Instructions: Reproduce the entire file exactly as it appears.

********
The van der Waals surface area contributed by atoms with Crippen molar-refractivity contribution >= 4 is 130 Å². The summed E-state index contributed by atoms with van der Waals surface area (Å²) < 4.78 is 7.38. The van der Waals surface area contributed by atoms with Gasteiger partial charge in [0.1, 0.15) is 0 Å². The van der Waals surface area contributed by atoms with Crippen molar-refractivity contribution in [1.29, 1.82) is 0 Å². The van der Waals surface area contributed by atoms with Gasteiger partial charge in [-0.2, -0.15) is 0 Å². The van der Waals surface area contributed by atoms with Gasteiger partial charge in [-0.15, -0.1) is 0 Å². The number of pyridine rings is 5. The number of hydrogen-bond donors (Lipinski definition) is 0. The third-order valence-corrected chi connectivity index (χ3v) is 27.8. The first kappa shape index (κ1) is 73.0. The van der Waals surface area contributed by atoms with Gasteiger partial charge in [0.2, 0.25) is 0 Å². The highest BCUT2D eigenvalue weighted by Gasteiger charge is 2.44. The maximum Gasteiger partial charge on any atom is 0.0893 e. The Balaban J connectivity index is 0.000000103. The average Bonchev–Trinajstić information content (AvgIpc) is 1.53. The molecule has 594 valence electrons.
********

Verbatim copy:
The van der Waals surface area contributed by atoms with Crippen molar-refractivity contribution >= 4 is 130 Å². The summed E-state index contributed by atoms with van der Waals surface area (Å²) < 4.78 is 7.38. The van der Waals surface area contributed by atoms with Gasteiger partial charge in [0.1, 0.15) is 0 Å². The van der Waals surface area contributed by atoms with Crippen molar-refractivity contribution in [1.29, 1.82) is 0 Å². The van der Waals surface area contributed by atoms with Gasteiger partial charge in [-0.2, -0.15) is 0 Å². The van der Waals surface area contributed by atoms with Gasteiger partial charge in [-0.15, -0.1) is 0 Å². The number of pyridine rings is 5. The number of hydrogen-bond donors (Lipinski definition) is 0. The third-order valence-corrected chi connectivity index (χ3v) is 27.8. The first kappa shape index (κ1) is 73.0. The van der Waals surface area contributed by atoms with Gasteiger partial charge in [0.2, 0.25) is 0 Å². The highest BCUT2D eigenvalue weighted by Gasteiger charge is 2.44. The maximum Gasteiger partial charge on any atom is 0.0893 e. The Balaban J connectivity index is 0.000000103. The average Bonchev–Trinajstić information content (AvgIpc) is 1.53. The molecule has 594 valence electrons.